I'm trying to solve this problem about 3 days.Can you share your idea for subtasks.

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I'm trying to solve this problem about 3 days.Can you share your idea for subtasks.

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i think 2-nd subtask seems Mo's algorithm.

i also need solution

I have put forward a stupid solution which may help.

Consider they are rooted tree on $$$1$$$. And now the size of subtrees of $$$u$$$ on two trees are $$$sub1_x$$$ and $$$sub2_x$$$.

If we make $$$v$$$ the roots of the two trees,what will be $$$sub1'_x$$$ and $$$sub2'_x$$$ like?

Well,if $$$x$$$ is not an ancestor of $$$v$$$ on the tree $$$1$$$,$$$sub1'_x=sub1_x$$$.The situation is the same for the tree $$$2$$$.

From other degree,try to calculate each $$$x$$$'s contribution.

For those $$$v$$$ neither in $$$x$$$'s subtree in tree$1$ nor in $$$x$$$'s subtree in tree$2$,if $$$sub1_x > sub2_x$$$ there will be a contribution. (I will explain how to calculate it later)

And for those $$$v$$$ in $$$x$$$'s subtree in tree $$$1$$$,but not in $$$x$$$'s subtree in tree $$$2$$$,we can find out which subsubtree($$$x$$$ has many sons,right?If $$$v$$$ is son or grandson or grandgrandson of different sons of $$$x$$$,$$$sub1'_x$$$ will be different.It's easy to calculate them) $$$v$$$ is in,and try to find out whether to make a contribution or not.

If $$$v$$$ is in $$$x$$$'s subtree in both trees,it's a bit harder.And I have to introduce how to mark the contribution. Try to record the order a node is visited when doing DFS(I call it DFS sequence),and the constraint above will be like in a certain interval(or two).We can consider nodes as point on the two-dimension plain and mark contribution by adding a rectangle,which can be done use a segment tree.Go back to this situation,we can try to sort the order of the sons of $$$x$$$ in tree $$$2$$$ by the size of their subtrees so that it will be still a consistent interval on both dimension. So the total problem will be solved in $$$O(n \log n)$$$.

Maybe it's very complicated but I have tried my best.

I have to finish my homework so I can only code it tomorrow. T_T

## Subtask 1

Trivial. Run DFS N times.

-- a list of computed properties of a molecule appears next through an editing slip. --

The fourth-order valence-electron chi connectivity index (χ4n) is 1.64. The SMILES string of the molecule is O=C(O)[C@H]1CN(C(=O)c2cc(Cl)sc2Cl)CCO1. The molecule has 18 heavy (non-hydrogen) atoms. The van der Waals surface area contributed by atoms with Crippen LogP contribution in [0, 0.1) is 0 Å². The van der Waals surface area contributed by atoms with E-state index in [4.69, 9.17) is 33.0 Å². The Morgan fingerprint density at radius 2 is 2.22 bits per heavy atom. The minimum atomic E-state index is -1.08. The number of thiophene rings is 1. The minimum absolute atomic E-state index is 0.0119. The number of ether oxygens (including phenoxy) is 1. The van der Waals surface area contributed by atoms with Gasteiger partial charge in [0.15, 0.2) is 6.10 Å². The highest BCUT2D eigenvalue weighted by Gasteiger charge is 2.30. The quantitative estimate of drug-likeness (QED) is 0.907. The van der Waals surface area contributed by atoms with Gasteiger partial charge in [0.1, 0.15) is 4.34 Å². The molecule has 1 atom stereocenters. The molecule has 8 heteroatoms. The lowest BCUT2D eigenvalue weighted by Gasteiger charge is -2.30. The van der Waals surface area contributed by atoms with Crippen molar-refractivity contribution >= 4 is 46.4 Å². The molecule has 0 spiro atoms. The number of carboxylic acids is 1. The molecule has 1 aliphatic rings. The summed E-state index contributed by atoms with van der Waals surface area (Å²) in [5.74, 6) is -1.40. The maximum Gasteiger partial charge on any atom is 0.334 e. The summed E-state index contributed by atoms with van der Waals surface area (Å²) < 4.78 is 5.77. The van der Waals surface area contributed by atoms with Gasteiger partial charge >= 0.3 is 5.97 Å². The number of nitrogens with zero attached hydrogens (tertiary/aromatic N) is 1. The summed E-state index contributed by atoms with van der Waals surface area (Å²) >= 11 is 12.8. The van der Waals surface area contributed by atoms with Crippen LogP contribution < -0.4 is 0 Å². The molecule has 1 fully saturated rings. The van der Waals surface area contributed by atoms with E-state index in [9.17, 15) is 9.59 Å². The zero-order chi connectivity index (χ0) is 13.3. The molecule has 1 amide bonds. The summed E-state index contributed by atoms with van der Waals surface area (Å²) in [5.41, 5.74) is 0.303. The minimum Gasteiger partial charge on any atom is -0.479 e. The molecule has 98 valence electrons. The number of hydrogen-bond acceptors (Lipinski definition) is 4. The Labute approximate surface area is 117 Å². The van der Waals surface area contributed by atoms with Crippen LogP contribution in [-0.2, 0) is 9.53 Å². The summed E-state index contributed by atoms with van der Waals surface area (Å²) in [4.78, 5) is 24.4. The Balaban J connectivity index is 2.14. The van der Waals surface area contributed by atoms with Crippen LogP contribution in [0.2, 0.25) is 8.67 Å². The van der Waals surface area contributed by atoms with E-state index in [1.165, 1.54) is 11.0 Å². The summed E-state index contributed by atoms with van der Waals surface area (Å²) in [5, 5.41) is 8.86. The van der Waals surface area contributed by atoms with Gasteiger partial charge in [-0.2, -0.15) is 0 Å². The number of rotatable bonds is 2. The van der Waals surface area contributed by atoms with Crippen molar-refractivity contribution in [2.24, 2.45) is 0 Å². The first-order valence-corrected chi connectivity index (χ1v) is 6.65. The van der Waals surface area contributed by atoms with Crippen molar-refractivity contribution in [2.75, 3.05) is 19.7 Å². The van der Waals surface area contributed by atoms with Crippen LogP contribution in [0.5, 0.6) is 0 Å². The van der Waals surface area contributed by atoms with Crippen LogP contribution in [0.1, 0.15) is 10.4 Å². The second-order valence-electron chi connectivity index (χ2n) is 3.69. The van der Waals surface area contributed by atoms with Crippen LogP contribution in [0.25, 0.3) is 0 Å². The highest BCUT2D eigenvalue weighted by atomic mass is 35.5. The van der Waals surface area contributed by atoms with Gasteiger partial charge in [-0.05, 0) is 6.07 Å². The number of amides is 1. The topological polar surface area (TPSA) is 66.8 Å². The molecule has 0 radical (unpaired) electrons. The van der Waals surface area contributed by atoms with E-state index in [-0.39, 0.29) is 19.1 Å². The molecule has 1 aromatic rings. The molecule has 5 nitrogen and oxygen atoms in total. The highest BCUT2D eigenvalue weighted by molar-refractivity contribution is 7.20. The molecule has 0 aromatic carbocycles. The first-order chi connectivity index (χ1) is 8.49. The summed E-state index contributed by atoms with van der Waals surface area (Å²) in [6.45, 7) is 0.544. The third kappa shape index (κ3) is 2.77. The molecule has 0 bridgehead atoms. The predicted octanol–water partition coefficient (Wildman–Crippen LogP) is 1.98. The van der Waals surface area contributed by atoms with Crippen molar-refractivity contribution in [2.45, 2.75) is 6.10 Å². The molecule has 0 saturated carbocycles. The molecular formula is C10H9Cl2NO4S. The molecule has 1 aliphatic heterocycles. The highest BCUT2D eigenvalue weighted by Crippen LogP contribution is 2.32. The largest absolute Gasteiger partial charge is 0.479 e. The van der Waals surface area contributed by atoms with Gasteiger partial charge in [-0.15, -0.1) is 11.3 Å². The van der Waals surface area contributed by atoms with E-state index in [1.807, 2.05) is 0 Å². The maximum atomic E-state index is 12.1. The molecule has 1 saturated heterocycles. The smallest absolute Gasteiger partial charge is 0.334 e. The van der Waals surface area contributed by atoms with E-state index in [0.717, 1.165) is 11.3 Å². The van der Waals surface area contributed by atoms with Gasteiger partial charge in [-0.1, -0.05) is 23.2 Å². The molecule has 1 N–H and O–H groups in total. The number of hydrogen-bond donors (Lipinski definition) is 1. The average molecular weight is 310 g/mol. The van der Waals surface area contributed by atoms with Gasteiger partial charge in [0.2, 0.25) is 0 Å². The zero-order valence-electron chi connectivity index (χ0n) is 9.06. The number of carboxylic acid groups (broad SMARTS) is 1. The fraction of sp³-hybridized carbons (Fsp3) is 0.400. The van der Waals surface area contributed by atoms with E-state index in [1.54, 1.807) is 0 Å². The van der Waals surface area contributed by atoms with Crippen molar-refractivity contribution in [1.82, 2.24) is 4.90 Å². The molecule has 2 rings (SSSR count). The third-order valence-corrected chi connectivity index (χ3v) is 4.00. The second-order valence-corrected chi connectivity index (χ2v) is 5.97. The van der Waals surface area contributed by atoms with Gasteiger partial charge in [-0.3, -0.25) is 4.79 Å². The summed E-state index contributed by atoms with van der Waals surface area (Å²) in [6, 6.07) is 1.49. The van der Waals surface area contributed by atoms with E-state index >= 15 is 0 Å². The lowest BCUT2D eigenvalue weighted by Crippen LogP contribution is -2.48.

## Subtask 2:

I didn't find anything easier for such a specific constraint, but maybe my general solution actually gives TLE and gives AC on this subtask.

## Subtask 3

The graphs are paths. Define $$$p_i(u)$$$ as the position of $$$u$$$ in along the path in graph $$$i$$$ ($$$i$$$ can be $$$1$$$ or $$$2$$$). Now turn the problem inside out: For each $$$x$$$ ask "For which roots $$$v$$$ does $$$x$$$ verify $$$sub_1(x) > sub_2(x)$$$?".

Then we split into four cases:

For each case we can find exact expressions for $$$sub_i(x)$$$, so its easy to check the condition:

Finally, for each $$$x$$$, we add 1 to all the $$$v$$$ that are needed. But this is too slow, so instead of adding $$$1$$$ to the index $$$v$$$, we can add $$$1$$$ to the position $$$(p_1(v), p_2(v))$$$, which can be implemented quickly using 2D Fenwick Tree.

In the end we just grab the results from the data structure.

## Subtask 4

Let's expand on the ideas from the previous subtask. For each $$$x$$$ we ask "for which roots $$$v$$$ does $$$x$$$ verify the condition?".

To do this we split by cases: "what is the next node in the simple path from $$$x$$$ to $$$v$$$ in each tree?" (this corresponds to comparing $$$p_i(v)$$$ and $$$p_i(x)$$$ in the previous subtask) . Let's call these two nodes $$$a_1$$$ and $$$a_2$$$. And also lets define $$$sub_{i,u}(v)$$$ to be the size of the subtree of $$$v$$$ on tree $$$i$$$ if the tree was rooted on $$$u$$$.

Then $$$x$$$ verifies the condition for that $$$v$$$ if $$$sub_{1,a_1}(x) > sub_{2,a_2}(x)$$$

We can use the 2D fenwick tree idea from before to add one to all the correct roots but now instead of using $$$p_i(v)$$$ we will use positions in a DFS pre-order.

The complexity is $$$O(\Sigma_x deg_1(x) \cdot deg_2(x))$$$ (times $$$log(N)^2$$$ from the 2D fenwick tree or just $$$log(N)$$$ if done offline).

This sounds like it's too much, but it's ok because $$$deg_i(x) \leq 3$$$, so it's at most $$$9N$$$ things to consider.

Also, given the subtree sizes on the rooting at node 1 of each tree, we can compute $$$sub_{iu}(v)$$$ in $$$O(1)$$$ using simple math if $$$u$$$ and $$$v$$$ are neighbors (it's either the same subtree size or N minus that plus one).

## Subtask 5

Now the previous solution is $$$O(N^2)$$$ on trees where some nodes have $$$O(N)$$$ neighbors, but it can still be salvaged.

For each tree and each node, sort its children by subtree size on the rooting at node 1.

Now note that, for each $$$x$$$ and a fixed $$$a_1$$$, the appropriate condition will be met for some prefix/suffix of the possible $$$a_2$$$'s, so we can binary search for the cutting point.

Since those subtrees are contiguous on the list of children, they will also be contiguous on the DFS pre-order. This means that we don't need to do a different fenwick tree update for each one, but we can get them all in a single update. Thus, the amount of updates will be $$$O(N)$$$.

In the third subtask.we see node 1<=v<=n every time?If yes i think its time limit.

What? Read again. We update all relevant $$$v$$$ in logarithmic time using a single fenwick tree update.

I even wrote a pseudocode. How could that be time limit?

For every rooted node 1<=V<=n for every node X how we calculate fast sub1(x) > sub2(x)?

We don't. We dont iterate over v.

We iterate ONLY over x. For each x we observe that if we root the tree on any v such that $$$p_i(v) < p_i(x)$$$ then the $$$sub_i(x)$$$ will always be the same so we dont need to compare each one.

So we dont need to chack all N possible values of v. We just need to check four cases and solve each one in log time. Read the pseudo code.